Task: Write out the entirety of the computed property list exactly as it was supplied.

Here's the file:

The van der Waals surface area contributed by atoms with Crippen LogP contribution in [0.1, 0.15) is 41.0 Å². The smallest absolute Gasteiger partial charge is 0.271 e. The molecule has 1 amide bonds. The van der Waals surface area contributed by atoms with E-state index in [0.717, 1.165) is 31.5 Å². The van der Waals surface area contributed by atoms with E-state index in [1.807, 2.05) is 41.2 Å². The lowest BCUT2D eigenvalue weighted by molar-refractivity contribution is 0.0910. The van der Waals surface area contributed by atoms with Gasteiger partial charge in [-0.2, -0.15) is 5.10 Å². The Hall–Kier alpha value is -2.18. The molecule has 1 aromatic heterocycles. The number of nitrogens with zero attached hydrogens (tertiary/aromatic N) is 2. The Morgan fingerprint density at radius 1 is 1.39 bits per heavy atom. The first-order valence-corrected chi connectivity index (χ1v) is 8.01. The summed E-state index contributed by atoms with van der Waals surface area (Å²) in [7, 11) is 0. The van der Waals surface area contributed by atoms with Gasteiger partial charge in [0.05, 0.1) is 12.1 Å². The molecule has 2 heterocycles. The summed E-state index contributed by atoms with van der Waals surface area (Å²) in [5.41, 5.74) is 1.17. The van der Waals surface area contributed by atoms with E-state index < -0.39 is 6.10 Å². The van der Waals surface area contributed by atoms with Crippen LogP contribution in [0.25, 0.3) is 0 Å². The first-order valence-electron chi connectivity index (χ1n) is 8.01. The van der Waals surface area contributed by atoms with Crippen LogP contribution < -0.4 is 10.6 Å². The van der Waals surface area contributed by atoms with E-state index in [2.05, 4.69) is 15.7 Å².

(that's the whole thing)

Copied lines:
The van der Waals surface area contributed by atoms with Crippen LogP contribution in [0.1, 0.15) is 41.0 Å². The smallest absolute Gasteiger partial charge is 0.271 e. The molecule has 1 amide bonds. The van der Waals surface area contributed by atoms with E-state index in [0.717, 1.165) is 31.5 Å². The van der Waals surface area contributed by atoms with E-state index in [1.807, 2.05) is 41.2 Å². The lowest BCUT2D eigenvalue weighted by molar-refractivity contribution is 0.0910. The van der Waals surface area contributed by atoms with Gasteiger partial charge in [-0.2, -0.15) is 5.10 Å². The Hall–Kier alpha value is -2.18. The molecule has 1 aromatic heterocycles. The number of nitrogens with zero attached hydrogens (tertiary/aromatic N) is 2. The Morgan fingerprint density at radius 1 is 1.39 bits per heavy atom. The first-order valence-corrected chi connectivity index (χ1v) is 8.01. The summed E-state index contributed by atoms with van der Waals surface area (Å²) in [7, 11) is 0. The van der Waals surface area contributed by atoms with Gasteiger partial charge in [0.05, 0.1) is 12.1 Å². The molecule has 2 heterocycles. The summed E-state index contributed by atoms with van der Waals surface area (Å²) in [5.41, 5.74) is 1.17. The van der Waals surface area contributed by atoms with E-state index < -0.39 is 6.10 Å². The van der Waals surface area contributed by atoms with Crippen LogP contribution in [0.25, 0.3) is 0 Å². The first-order valence-electron chi connectivity index (χ1n) is 8.01. The van der Waals surface area contributed by atoms with Crippen LogP contribution < -0.4 is 10.6 Å². The van der Waals surface area contributed by atoms with E-state index in [2.05, 4.69) is 15.7 Å².